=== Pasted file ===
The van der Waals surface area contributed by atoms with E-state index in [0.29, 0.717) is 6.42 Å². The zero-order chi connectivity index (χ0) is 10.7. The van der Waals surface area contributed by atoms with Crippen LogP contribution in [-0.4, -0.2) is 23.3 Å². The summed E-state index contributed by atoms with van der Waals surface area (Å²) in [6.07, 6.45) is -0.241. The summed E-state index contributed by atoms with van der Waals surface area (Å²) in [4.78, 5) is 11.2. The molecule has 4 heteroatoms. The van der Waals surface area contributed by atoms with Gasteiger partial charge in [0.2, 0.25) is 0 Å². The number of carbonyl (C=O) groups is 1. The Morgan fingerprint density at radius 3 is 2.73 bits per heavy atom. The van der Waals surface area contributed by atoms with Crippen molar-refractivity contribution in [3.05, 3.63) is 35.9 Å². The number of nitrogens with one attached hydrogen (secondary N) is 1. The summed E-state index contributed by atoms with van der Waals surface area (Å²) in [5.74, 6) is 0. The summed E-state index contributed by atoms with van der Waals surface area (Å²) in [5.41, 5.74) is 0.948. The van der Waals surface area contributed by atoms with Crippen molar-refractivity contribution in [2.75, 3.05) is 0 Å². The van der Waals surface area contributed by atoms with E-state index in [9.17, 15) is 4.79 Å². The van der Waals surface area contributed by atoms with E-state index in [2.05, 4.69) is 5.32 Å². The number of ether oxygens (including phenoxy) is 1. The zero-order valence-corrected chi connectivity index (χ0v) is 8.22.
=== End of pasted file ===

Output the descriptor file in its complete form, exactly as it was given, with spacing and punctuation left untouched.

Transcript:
The van der Waals surface area contributed by atoms with E-state index in [0.29, 0.717) is 6.42 Å². The zero-order chi connectivity index (χ0) is 10.7. The van der Waals surface area contributed by atoms with Crippen LogP contribution in [-0.4, -0.2) is 23.3 Å². The summed E-state index contributed by atoms with van der Waals surface area (Å²) in [6.07, 6.45) is -0.241. The summed E-state index contributed by atoms with van der Waals surface area (Å²) in [4.78, 5) is 11.2. The molecule has 4 heteroatoms. The van der Waals surface area contributed by atoms with Gasteiger partial charge in [0.2, 0.25) is 0 Å². The number of carbonyl (C=O) groups is 1. The Morgan fingerprint density at radius 3 is 2.73 bits per heavy atom. The van der Waals surface area contributed by atoms with Crippen molar-refractivity contribution in [3.05, 3.63) is 35.9 Å². The number of nitrogens with one attached hydrogen (secondary N) is 1. The summed E-state index contributed by atoms with van der Waals surface area (Å²) in [5.74, 6) is 0. The summed E-state index contributed by atoms with van der Waals surface area (Å²) in [5.41, 5.74) is 0.948. The van der Waals surface area contributed by atoms with Crippen molar-refractivity contribution in [2.75, 3.05) is 0 Å². The van der Waals surface area contributed by atoms with E-state index in [9.17, 15) is 4.79 Å². The van der Waals surface area contributed by atoms with E-state index in [2.05, 4.69) is 5.32 Å². The number of ether oxygens (including phenoxy) is 1. The zero-order valence-corrected chi connectivity index (χ0v) is 8.22.